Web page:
Civil and Human Rights

Masterpiece Cakeshop, Ltd. v. Colorado Civil Rights Commission

In Masterpiece Cakeshop, Ltd. v. Colorado Civil Rights Commission, the Supreme Court considered whether a state antidiscrimination law that prohibits places of public accommodation from, among other things, refusing to serve gay men and lesbians because of their sexual orientation violates a commercial business owner’s First Amendment rights to free speech and free exercise of religion.

Case Summary

Charlie Craig and David Mullins entered Masterpiece Cakeshop, Ltd., a retail business in Lakewood, Colorado, that sells wedding cakes and other baked goods to the general public, seeking to buy a wedding cake.  Before they could even discuss what their cake would look like, however, the owner of the business told them that he would not sell them one because he does not create wedding cakes for same-sex couples.  Mullins and Craig filed a complaint with the Colorado Civil Rights Division (CCRD) claiming that the shop’s owner had violated Colorado’s Antidiscrimination Act, which makes it unlawful for a person to refuse service to an individual based on his or her sexual orientation.  The CCRD held that Masterpiece violated the antidiscrimination law, and the Colorado Civil Rights Commission upheld that decision.  Masterpiece appealed to the Colorado Court of Appeals, claiming that the antidiscrimination law violated its First Amendment rights to free speech and free exercise of religion.  The Colorado Court of Appeals upheld the CCRD decision, and after the Colorado Supreme Court declined to hear the case, Masterpiece petitioned the U.S. Supreme Court for review.  The Supreme Court agreed to hear the case.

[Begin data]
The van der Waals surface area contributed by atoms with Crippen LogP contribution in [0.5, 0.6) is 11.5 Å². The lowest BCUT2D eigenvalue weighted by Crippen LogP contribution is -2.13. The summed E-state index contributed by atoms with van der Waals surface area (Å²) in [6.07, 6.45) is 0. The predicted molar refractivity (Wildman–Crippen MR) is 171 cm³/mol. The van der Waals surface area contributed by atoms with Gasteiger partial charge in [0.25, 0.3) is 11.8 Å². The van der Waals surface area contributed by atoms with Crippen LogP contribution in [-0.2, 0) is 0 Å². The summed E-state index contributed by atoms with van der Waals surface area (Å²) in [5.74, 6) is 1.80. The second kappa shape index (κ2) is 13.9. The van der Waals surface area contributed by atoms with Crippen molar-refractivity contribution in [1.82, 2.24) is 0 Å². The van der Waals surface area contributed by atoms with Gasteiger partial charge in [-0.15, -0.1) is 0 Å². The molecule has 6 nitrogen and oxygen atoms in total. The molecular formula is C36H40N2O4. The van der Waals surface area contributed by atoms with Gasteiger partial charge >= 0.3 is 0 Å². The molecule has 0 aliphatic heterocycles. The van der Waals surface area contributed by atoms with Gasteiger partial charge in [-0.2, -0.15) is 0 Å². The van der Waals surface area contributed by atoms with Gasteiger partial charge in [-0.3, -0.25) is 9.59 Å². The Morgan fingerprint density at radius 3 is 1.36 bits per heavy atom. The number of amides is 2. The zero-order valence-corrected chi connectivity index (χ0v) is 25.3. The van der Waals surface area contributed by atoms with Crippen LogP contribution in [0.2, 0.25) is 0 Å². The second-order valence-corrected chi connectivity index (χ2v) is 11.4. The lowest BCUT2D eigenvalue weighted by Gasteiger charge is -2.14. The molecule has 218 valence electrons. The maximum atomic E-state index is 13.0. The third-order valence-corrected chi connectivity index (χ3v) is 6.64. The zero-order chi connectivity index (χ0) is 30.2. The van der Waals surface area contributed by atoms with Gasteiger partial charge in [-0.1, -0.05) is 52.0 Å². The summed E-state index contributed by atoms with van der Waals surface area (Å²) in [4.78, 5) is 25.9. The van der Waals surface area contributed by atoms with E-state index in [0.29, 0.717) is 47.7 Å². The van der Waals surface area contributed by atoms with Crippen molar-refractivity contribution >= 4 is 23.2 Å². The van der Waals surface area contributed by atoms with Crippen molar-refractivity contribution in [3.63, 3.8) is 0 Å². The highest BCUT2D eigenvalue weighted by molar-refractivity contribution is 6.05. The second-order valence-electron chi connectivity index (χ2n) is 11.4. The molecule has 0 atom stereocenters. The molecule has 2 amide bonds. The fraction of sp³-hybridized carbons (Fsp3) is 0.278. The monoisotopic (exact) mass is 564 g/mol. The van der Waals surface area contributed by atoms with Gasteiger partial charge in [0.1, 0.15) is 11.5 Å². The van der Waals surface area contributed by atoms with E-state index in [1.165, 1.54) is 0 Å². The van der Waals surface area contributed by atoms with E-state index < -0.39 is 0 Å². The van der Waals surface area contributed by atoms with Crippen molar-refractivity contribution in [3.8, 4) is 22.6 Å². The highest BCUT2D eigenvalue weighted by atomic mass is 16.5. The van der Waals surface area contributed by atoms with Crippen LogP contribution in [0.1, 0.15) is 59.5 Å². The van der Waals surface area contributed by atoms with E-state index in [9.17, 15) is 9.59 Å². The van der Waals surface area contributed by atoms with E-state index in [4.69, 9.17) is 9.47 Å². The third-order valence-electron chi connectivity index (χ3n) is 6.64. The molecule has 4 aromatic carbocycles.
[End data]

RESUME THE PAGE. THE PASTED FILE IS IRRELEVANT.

CAC filed a friend-of-the-court brief on behalf of First Amendment scholars in support of Craig and Mullins.  In our brief, we argued that the First Amendment does not give—and has never been understood to give—commercial businesses the right to violate generally applicable public accommodations laws that prohibit discrimination.  First, we explained that under long-standing Supreme Court case law, the First Amendment does not prohibit states from regulating a business’s conduct in a content-neutral manner, even though such regulation may have an incidental effect on speech.  That is because a business is not exempt from generally applicable, content-neutral laws merely because it seeks to express a message by violating them.  For that reason, Masterpiece Cakeshop does not have a First Amendment right to violate Colorado’s Antidiscrimination Act and engage in the conduct of discrimination, no matter what views it seeks to express by doing so.  Second, we argued that Masterpiece Cakeshop’s theory that the First Amendment protects its discriminatory conduct has no limiting principle.  If accepted, its theory would wreak havoc on nondiscrimination protections applicable to places of public accommodation nationwide, and give all manner of wedding vendors and other commercial businesses significant room to discriminate, not just on the basis of sexual orientation but also on the basis of such other factors as race, creed, sex, religion, and marital status.

In a narrow ruling, the Court held, 7-2, that the Colorado Civil Rights Commission had violated the baker’s First Amendment rights under the Free Exercise clause because the Commission did not “give full and fair consideration to his religious objection as he sought to assert it in all of the circumstances in which this case was presented, considered, and decided.” But in his opinion for the Court, Justice Kennedy rejected a sweeping understanding of the First Amendment that would create a license to discriminate.  As Justice Kennedy explained, going forward, the “general rule” remains that “religious and philosophical objections . . . do not allow business owners and other actors in the economy and in society to deny protected persons equal access to goods and services under a neutral and generally applicable public accommodations law.”

Case Timeline

  • CAC files amicus brief

    U.S. Sup. Ct. Amicus Brief
  • December 5, 2017

    Supreme Court hears oral argument

  • June 4, 2018

    Supreme Court issues its ruling

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